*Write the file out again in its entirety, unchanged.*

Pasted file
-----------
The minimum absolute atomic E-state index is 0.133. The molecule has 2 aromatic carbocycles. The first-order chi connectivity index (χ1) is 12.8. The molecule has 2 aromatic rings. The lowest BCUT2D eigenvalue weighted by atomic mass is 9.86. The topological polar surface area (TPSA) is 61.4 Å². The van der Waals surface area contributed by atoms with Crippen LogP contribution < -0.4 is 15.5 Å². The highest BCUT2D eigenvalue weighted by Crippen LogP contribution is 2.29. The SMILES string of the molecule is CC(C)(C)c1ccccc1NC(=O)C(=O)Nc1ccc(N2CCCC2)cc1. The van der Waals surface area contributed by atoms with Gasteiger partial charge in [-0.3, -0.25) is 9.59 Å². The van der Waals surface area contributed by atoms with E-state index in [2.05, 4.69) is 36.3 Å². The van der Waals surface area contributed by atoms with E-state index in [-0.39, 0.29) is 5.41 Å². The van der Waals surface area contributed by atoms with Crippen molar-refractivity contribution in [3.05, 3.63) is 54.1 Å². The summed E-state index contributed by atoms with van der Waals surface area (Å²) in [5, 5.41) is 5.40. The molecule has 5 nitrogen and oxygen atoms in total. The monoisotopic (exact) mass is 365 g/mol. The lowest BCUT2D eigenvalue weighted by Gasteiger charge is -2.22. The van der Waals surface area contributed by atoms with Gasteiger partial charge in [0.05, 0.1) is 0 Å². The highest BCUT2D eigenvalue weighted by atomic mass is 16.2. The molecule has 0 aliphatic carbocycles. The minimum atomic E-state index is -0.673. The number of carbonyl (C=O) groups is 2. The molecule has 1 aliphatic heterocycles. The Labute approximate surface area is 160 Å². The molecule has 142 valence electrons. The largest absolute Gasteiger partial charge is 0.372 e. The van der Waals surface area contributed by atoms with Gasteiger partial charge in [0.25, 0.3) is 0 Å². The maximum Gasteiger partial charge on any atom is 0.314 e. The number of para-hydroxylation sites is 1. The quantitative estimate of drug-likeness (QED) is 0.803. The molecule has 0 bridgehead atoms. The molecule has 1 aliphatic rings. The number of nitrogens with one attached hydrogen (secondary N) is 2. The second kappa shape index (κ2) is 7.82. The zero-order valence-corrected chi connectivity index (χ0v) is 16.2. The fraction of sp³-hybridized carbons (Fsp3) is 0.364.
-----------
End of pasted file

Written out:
The minimum absolute atomic E-state index is 0.133. The molecule has 2 aromatic carbocycles. The first-order chi connectivity index (χ1) is 12.8. The molecule has 2 aromatic rings. The lowest BCUT2D eigenvalue weighted by atomic mass is 9.86. The topological polar surface area (TPSA) is 61.4 Å². The van der Waals surface area contributed by atoms with Crippen LogP contribution < -0.4 is 15.5 Å². The highest BCUT2D eigenvalue weighted by Crippen LogP contribution is 2.29. The SMILES string of the molecule is CC(C)(C)c1ccccc1NC(=O)C(=O)Nc1ccc(N2CCCC2)cc1. The van der Waals surface area contributed by atoms with Gasteiger partial charge in [-0.3, -0.25) is 9.59 Å². The van der Waals surface area contributed by atoms with E-state index in [2.05, 4.69) is 36.3 Å². The van der Waals surface area contributed by atoms with E-state index in [-0.39, 0.29) is 5.41 Å². The van der Waals surface area contributed by atoms with Crippen molar-refractivity contribution in [3.05, 3.63) is 54.1 Å². The summed E-state index contributed by atoms with van der Waals surface area (Å²) in [5, 5.41) is 5.40. The molecule has 5 nitrogen and oxygen atoms in total. The monoisotopic (exact) mass is 365 g/mol. The lowest BCUT2D eigenvalue weighted by Gasteiger charge is -2.22. The van der Waals surface area contributed by atoms with Gasteiger partial charge in [0.05, 0.1) is 0 Å². The highest BCUT2D eigenvalue weighted by atomic mass is 16.2. The molecule has 0 aliphatic carbocycles. The minimum atomic E-state index is -0.673. The number of carbonyl (C=O) groups is 2. The molecule has 1 aliphatic heterocycles. The Labute approximate surface area is 160 Å². The molecule has 142 valence electrons. The largest absolute Gasteiger partial charge is 0.372 e. The van der Waals surface area contributed by atoms with Gasteiger partial charge in [0.25, 0.3) is 0 Å². The maximum Gasteiger partial charge on any atom is 0.314 e. The number of para-hydroxylation sites is 1. The quantitative estimate of drug-likeness (QED) is 0.803. The molecule has 0 bridgehead atoms. The molecule has 1 aliphatic rings. The number of nitrogens with one attached hydrogen (secondary N) is 2. The second kappa shape index (κ2) is 7.82. The zero-order valence-corrected chi connectivity index (χ0v) is 16.2. The fraction of sp³-hybridized carbons (Fsp3) is 0.364.